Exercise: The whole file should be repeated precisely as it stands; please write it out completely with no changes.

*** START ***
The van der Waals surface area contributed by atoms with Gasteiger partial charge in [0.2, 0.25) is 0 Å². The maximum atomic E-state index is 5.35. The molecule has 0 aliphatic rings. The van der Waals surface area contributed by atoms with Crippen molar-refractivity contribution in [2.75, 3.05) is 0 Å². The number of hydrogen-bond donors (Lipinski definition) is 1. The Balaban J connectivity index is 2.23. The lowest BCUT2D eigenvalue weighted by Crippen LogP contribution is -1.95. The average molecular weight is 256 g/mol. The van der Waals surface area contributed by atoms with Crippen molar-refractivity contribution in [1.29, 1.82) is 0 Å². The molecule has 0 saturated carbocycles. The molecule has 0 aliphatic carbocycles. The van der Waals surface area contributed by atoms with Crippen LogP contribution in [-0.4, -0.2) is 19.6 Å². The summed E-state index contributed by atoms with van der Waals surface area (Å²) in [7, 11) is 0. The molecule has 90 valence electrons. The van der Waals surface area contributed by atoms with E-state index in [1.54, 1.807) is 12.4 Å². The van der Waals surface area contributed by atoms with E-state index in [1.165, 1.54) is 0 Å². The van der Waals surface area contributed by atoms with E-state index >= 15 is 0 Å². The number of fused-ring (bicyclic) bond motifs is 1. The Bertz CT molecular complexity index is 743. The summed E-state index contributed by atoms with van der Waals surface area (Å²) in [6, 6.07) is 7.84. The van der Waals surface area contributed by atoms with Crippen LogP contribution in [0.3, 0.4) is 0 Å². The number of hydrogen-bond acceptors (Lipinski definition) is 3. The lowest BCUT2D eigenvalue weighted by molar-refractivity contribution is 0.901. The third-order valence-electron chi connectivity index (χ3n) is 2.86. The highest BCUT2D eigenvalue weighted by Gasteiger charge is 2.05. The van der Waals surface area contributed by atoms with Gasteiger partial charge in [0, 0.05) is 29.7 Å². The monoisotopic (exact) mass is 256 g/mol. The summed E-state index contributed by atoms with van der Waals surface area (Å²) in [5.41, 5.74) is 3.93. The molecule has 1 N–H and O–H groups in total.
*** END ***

The van der Waals surface area contributed by atoms with Gasteiger partial charge in [0.2, 0.25) is 0 Å². The maximum atomic E-state index is 5.35. The molecule has 0 aliphatic rings. The van der Waals surface area contributed by atoms with Crippen molar-refractivity contribution in [2.75, 3.05) is 0 Å². The number of hydrogen-bond donors (Lipinski definition) is 1. The Balaban J connectivity index is 2.23. The lowest BCUT2D eigenvalue weighted by Crippen LogP contribution is -1.95. The average molecular weight is 256 g/mol. The van der Waals surface area contributed by atoms with Crippen molar-refractivity contribution in [1.29, 1.82) is 0 Å². The molecule has 0 saturated carbocycles. The molecule has 0 aliphatic carbocycles. The van der Waals surface area contributed by atoms with Crippen LogP contribution in [-0.4, -0.2) is 19.6 Å². The summed E-state index contributed by atoms with van der Waals surface area (Å²) in [7, 11) is 0. The molecule has 90 valence electrons. The van der Waals surface area contributed by atoms with E-state index in [1.54, 1.807) is 12.4 Å². The van der Waals surface area contributed by atoms with E-state index in [1.165, 1.54) is 0 Å². The van der Waals surface area contributed by atoms with E-state index >= 15 is 0 Å². The number of fused-ring (bicyclic) bond motifs is 1. The Bertz CT molecular complexity index is 743. The summed E-state index contributed by atoms with van der Waals surface area (Å²) in [6, 6.07) is 7.84. The van der Waals surface area contributed by atoms with Crippen LogP contribution in [0.3, 0.4) is 0 Å². The number of hydrogen-bond acceptors (Lipinski definition) is 3. The lowest BCUT2D eigenvalue weighted by molar-refractivity contribution is 0.901. The third-order valence-electron chi connectivity index (χ3n) is 2.86. The highest BCUT2D eigenvalue weighted by Gasteiger charge is 2.05. The van der Waals surface area contributed by atoms with Gasteiger partial charge in [0, 0.05) is 29.7 Å². The monoisotopic (exact) mass is 256 g/mol. The summed E-state index contributed by atoms with van der Waals surface area (Å²) in [5.41, 5.74) is 3.93. The molecule has 1 N–H and O–H groups in total.